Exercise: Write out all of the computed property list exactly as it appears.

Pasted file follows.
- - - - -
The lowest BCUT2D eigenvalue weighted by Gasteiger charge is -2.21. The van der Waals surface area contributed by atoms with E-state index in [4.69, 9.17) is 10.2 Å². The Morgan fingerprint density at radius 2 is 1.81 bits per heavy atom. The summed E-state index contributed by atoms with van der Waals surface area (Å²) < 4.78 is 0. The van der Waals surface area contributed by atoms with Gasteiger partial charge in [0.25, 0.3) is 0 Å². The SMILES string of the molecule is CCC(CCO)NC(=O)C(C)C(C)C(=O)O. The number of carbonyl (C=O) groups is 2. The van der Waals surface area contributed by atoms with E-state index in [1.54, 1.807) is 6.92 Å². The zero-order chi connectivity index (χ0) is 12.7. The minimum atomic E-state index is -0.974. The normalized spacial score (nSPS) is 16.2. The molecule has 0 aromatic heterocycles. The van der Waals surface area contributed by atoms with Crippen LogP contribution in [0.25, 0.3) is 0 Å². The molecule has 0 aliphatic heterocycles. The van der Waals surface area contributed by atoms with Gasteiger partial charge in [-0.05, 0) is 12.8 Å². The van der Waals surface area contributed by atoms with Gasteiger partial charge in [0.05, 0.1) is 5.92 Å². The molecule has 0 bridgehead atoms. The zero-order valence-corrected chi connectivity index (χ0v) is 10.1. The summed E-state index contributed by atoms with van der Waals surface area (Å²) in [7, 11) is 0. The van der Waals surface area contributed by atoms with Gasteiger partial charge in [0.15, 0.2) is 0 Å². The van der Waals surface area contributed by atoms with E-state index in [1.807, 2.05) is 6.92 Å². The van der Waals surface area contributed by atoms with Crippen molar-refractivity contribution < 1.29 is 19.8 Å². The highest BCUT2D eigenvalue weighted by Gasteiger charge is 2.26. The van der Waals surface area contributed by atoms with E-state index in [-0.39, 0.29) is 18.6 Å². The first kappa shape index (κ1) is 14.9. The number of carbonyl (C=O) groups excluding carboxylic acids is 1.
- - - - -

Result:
The lowest BCUT2D eigenvalue weighted by Gasteiger charge is -2.21. The van der Waals surface area contributed by atoms with E-state index in [4.69, 9.17) is 10.2 Å². The Morgan fingerprint density at radius 2 is 1.81 bits per heavy atom. The summed E-state index contributed by atoms with van der Waals surface area (Å²) < 4.78 is 0. The van der Waals surface area contributed by atoms with Gasteiger partial charge in [0.25, 0.3) is 0 Å². The SMILES string of the molecule is CCC(CCO)NC(=O)C(C)C(C)C(=O)O. The number of carbonyl (C=O) groups is 2. The van der Waals surface area contributed by atoms with E-state index in [1.54, 1.807) is 6.92 Å². The zero-order chi connectivity index (χ0) is 12.7. The minimum atomic E-state index is -0.974. The normalized spacial score (nSPS) is 16.2. The molecule has 0 aromatic heterocycles. The van der Waals surface area contributed by atoms with Crippen LogP contribution in [0.25, 0.3) is 0 Å². The molecule has 0 aliphatic heterocycles. The van der Waals surface area contributed by atoms with Gasteiger partial charge in [-0.05, 0) is 12.8 Å². The van der Waals surface area contributed by atoms with Gasteiger partial charge in [0.05, 0.1) is 5.92 Å². The molecule has 0 bridgehead atoms. The zero-order valence-corrected chi connectivity index (χ0v) is 10.1. The summed E-state index contributed by atoms with van der Waals surface area (Å²) in [7, 11) is 0. The van der Waals surface area contributed by atoms with Gasteiger partial charge in [0.15, 0.2) is 0 Å². The van der Waals surface area contributed by atoms with E-state index in [1.807, 2.05) is 6.92 Å². The van der Waals surface area contributed by atoms with Crippen molar-refractivity contribution < 1.29 is 19.8 Å². The highest BCUT2D eigenvalue weighted by Gasteiger charge is 2.26. The van der Waals surface area contributed by atoms with E-state index in [-0.39, 0.29) is 18.6 Å². The first kappa shape index (κ1) is 14.9. The number of carbonyl (C=O) groups excluding carboxylic acids is 1.